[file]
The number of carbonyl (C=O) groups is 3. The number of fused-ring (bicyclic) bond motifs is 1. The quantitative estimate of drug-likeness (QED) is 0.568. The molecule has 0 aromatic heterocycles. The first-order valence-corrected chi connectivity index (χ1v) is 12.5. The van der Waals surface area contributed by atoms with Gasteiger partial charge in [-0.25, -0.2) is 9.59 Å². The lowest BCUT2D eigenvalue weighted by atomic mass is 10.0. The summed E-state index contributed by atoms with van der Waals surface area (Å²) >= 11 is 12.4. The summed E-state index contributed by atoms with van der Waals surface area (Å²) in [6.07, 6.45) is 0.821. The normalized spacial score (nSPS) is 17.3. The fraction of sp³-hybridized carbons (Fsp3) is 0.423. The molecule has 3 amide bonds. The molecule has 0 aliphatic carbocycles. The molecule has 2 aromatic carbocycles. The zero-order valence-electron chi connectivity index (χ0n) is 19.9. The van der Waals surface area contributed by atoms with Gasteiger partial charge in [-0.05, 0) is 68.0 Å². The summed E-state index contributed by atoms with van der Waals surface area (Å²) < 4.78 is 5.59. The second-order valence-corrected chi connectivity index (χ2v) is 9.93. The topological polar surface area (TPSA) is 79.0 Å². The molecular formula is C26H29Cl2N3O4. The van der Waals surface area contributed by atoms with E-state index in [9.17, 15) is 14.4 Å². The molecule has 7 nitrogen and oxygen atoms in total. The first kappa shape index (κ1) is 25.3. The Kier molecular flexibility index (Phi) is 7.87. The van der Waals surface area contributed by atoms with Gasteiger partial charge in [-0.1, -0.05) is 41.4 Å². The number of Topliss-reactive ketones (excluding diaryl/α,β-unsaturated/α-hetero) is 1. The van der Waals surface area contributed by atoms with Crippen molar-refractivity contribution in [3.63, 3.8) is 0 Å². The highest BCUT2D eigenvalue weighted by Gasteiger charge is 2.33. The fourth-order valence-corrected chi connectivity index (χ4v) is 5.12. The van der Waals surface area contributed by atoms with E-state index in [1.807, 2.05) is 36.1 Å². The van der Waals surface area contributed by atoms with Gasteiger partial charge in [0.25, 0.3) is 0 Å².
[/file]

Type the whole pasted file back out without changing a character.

The number of carbonyl (C=O) groups is 3. The number of fused-ring (bicyclic) bond motifs is 1. The quantitative estimate of drug-likeness (QED) is 0.568. The molecule has 0 aromatic heterocycles. The first-order valence-corrected chi connectivity index (χ1v) is 12.5. The van der Waals surface area contributed by atoms with Gasteiger partial charge in [-0.25, -0.2) is 9.59 Å². The lowest BCUT2D eigenvalue weighted by atomic mass is 10.0. The summed E-state index contributed by atoms with van der Waals surface area (Å²) >= 11 is 12.4. The summed E-state index contributed by atoms with van der Waals surface area (Å²) in [6.07, 6.45) is 0.821. The normalized spacial score (nSPS) is 17.3. The fraction of sp³-hybridized carbons (Fsp3) is 0.423. The molecule has 3 amide bonds. The molecule has 0 aliphatic carbocycles. The molecule has 2 aromatic carbocycles. The zero-order valence-electron chi connectivity index (χ0n) is 19.9. The van der Waals surface area contributed by atoms with Gasteiger partial charge in [-0.05, 0) is 68.0 Å². The summed E-state index contributed by atoms with van der Waals surface area (Å²) < 4.78 is 5.59. The second-order valence-corrected chi connectivity index (χ2v) is 9.93. The topological polar surface area (TPSA) is 79.0 Å². The molecular formula is C26H29Cl2N3O4. The van der Waals surface area contributed by atoms with E-state index in [9.17, 15) is 14.4 Å². The molecule has 7 nitrogen and oxygen atoms in total. The first kappa shape index (κ1) is 25.3. The Kier molecular flexibility index (Phi) is 7.87. The van der Waals surface area contributed by atoms with Gasteiger partial charge in [-0.1, -0.05) is 41.4 Å². The number of Topliss-reactive ketones (excluding diaryl/α,β-unsaturated/α-hetero) is 1. The van der Waals surface area contributed by atoms with Crippen molar-refractivity contribution in [3.63, 3.8) is 0 Å². The highest BCUT2D eigenvalue weighted by Gasteiger charge is 2.33. The fourth-order valence-corrected chi connectivity index (χ4v) is 5.12. The van der Waals surface area contributed by atoms with E-state index in [1.807, 2.05) is 36.1 Å². The van der Waals surface area contributed by atoms with Gasteiger partial charge in [0.25, 0.3) is 0 Å².